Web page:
This is Kate. She is the niece of dailykos user noweasels (who gave me permission to share her story and photo here). Kate has juvenile diabetes, and hopes stem cell research will someday fix that.
What I think is great about Kate is, here's this teenager who understands science is a force for good. That's clear to her, because she knows she would have died as an infant without it. She comes skin-to-needle with science every day.
Unfortunately most adults don't get that. In particular, 174 Representatives in the U.S. House showed yesterday that they still don't get what Kate has understood for years. They've been duped by a pernicious frame: that "Mad Scientists" are running amok.
I'll have more to say on the stem cell vote in a later post. For now, I'll just note that its function was to see where we stand in the new Congress, and we find we're about where I thought we'd be: a handful of votes have flipped, but we need another 24 or so. In the coming Senate debate, keep an eye on whether Bob Casey can lead the anti-abortionists out of the woods.
The reason we haven't won yet on stem cells is the same reason we're still struggling on global warming, on evolution teaching, and on funding the NIH. A large chunk of the public simply doesn't trust scientists. They see them as something like evil wizards, meddling with nature.
What are we going to do about it? Well, first, let's take a quick trip back to about 1975 -- back before Kate could have gotten human insulin. Scientists had just begun to figure out how to isolate certain kinds of DNA and transfer them to bacteria. One key experiment that was planned was to transfer DNA sequences from a monkey virus into bacteria. Suddenly an alarm was raised: Was this really such a good idea? Might it be dangerous?
Following letters to the major journals and scientific symposia devoted to the new technology, the leading researcher Paul Berg summarized the sense of the community in a letter to the National Academy of Sciences:
Paul Berg: Concerned people raised a big heckle about whether I was doing an experiment that was radically dangerous and jeopardizing the safety and health of people around me. That was the first experiment with recombinant DNA. Right away, I was on the offensive because I had never perceived that the experiment had any great risk. In the end, I got very much involved in trying to respond to that. Some of the experiments we wanted to do were the ones that people objected to. We decided to just defer them for the moment.
How things have changed. No longer do scientists get to decide for themselves when to raise an alarm. Now, alarms are sounded by political groups bent on pushing an ideological agenda and skilled at using the media as their megaphone. No longer are the concerns focused on legitimate affairs like safety. Now, the accusations are that scientists play God, cross religious boundaries. That scientists deny the Biblical account of creation. That they "murder" a bundle of 32 cells the President thinks has a soul. That they are evil wizards. "Mad scientists."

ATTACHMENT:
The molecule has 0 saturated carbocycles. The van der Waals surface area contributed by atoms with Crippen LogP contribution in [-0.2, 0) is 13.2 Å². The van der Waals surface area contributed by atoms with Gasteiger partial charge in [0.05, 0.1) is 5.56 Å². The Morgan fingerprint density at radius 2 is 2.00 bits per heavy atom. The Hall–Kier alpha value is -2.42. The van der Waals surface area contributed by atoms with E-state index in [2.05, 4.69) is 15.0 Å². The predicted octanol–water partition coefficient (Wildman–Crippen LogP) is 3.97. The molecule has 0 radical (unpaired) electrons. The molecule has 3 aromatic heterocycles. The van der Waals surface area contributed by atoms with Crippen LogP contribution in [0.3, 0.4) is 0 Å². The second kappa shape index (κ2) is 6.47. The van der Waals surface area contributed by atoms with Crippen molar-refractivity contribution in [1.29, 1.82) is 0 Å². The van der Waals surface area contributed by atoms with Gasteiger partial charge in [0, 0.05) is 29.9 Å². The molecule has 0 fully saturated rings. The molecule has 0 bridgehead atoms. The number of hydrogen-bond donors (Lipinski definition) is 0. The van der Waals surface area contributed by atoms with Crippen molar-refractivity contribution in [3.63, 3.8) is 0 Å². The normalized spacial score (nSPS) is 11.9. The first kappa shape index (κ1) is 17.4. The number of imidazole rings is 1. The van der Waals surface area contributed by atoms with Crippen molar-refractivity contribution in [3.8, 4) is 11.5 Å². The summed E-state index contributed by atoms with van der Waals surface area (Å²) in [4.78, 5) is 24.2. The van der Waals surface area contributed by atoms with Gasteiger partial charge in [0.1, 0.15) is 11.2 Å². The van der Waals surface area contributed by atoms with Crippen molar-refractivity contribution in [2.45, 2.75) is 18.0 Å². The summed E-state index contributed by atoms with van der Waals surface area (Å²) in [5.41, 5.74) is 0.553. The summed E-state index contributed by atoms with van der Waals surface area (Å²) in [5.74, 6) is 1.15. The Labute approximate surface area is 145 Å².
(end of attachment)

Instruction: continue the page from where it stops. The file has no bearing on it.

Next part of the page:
This frame is cunningly deployed by extremist anti-research groups. Their standard procedure is to find some research the public is unlikely to understand, lie about its purpose and possible effects, hire their own "experts" to warn of its dangers, and spread this story in the traditional media. Often they attack basic research, which is easier to lie about because it is not aimed at curing a major disease but at understanding fundamental principles in biology -- like the work on how the ends of chromosomes are copied in pond scum or how impurities in a lab reaction can turn off specific genes that were awarded last year's Lasker award and Nobel prize, respectively. Who wouldn't think a scientist was crazy who was peering into pond scum? Who wouldn't think a scientist was dangerous who could flip any gene -- perhaps your genes, or your baby's genes! -- on and off like a switch?
We saw this in action just the other week. An article was run in the UK's Sunday Times reporting that a scientist in Oregon had cured homosexuality by cutting open the brains of sheep and attaching electronic sensors and injecting their brains with hormones -- and he was now going to cure gayness in humans. As I debunked at length, this research has not altered sexuality in sheep, does not involve cutting open their brains or giving hormone injections, and most importantly has nothing to do with curing gayness in humans. It is basic research designed to understand how hormones control brain development and behavior -- something Kate would understand, since she knows how strongly insulin affects her mood and metabolism.